Full text: China's Policy Paper on Latin America and the Caribbean
BEIJING, Nov. 5 (Xinhua) -- China released its first policy paper on Latin America and the Caribbean on Wednesday ahead of President Hu Jintao's Latin American tour, eyeing closer ties with the region.
"The policy paper was formulated with an aim to further clarify the goals of China's policy in this region and outline guiding principles for future cooperation," said Yang Wanming, director-general of the Department of Latin American and Caribbean Affairs of the Foreign Ministry.
To coincide with Hu's visits to Costa Rica, Cuba, Peru and Greece from Nov. 16 to 26, the release of the policy paper was part of the preparation for Hu's Latin America visits, Yang said.
It took a long time to prepare, draft and revise the policy paper, said Yang, adding that China had kept in contact with countries of the region during the preparation work.
Diplomats from Latin America and the Caribbean spoke highly about the policy paper after they were briefed about the main contents on Tuesday, according to Yang
The paper applied to all the nations of Latin America and the Caribbean region, Yang said.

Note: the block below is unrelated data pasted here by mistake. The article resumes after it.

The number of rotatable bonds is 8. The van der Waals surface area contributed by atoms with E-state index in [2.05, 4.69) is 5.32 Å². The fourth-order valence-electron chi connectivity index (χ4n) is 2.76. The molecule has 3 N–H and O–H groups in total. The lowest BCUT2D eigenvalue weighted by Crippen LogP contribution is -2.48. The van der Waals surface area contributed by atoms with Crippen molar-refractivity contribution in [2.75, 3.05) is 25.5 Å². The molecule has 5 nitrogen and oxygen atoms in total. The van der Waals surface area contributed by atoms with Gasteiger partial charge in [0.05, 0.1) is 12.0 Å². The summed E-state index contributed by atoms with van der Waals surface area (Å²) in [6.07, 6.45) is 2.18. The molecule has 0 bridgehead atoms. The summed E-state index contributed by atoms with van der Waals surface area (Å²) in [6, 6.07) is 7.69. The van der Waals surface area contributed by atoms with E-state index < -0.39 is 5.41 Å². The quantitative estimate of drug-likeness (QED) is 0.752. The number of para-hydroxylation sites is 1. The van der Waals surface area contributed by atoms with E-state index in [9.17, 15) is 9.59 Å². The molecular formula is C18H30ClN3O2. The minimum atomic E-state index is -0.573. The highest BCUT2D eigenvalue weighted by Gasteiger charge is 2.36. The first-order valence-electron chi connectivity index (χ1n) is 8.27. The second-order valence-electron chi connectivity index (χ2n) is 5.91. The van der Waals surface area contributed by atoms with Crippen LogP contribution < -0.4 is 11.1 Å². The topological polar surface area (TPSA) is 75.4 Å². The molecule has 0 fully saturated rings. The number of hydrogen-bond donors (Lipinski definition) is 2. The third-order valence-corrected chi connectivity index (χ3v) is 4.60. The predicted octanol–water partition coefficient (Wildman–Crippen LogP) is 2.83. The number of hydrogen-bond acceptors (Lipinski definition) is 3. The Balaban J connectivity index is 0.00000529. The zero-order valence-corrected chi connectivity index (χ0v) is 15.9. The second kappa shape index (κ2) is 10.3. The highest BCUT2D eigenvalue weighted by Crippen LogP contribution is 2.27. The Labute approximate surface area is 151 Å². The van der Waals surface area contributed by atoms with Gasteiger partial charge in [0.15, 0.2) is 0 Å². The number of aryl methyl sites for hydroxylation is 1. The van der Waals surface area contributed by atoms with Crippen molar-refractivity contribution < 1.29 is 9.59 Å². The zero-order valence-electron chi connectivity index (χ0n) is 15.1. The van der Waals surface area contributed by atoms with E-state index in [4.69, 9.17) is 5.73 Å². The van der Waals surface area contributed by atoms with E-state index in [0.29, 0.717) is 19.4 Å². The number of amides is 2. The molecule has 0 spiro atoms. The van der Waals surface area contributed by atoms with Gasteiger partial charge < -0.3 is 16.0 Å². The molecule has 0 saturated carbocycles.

He said although a few countries in the region had still not established diplomatic ties with China, maintaining so-called official ties with Taiwan, China was willing to develop normal state-to-state relations with these countries.
China didn't have any objection to the non-governmental economic and cultural exchanges conducted by the countries in the region with Taiwan, he added.
Yang also expressed appreciation and gratitude for most Latin American and Caribbean countries' adherence to the one-China policy.
As to China's debt-relief policy for some less developed nations in the region, Yang said China will do everything it can to offer economic assistance for such nations.
China had carried out debt-relief plans for Bolivia, Yang said without elaborating.
With respect to proposals for enhancing military cooperation, Yang said the military cooperation of the two sides was completely transparent and didn't aim at any third party worldwide.
China shared common interests with the countries of Latin America and the Caribbean in tackling non-traditional security threats, he said.
China established diplomatic relations with many Latin American countries in the 1960s and 1970s. In recent years, the two sides witnessed frequent high-level visits, fruitful cooperation and mutual coordination and cooperation in international affairs.
The policy paper is the first of its kind involving Latin America and the Caribbean issued by the government.
China released its first policy paper on the European Union in 2003 and issued "China's African Policy" in 2006.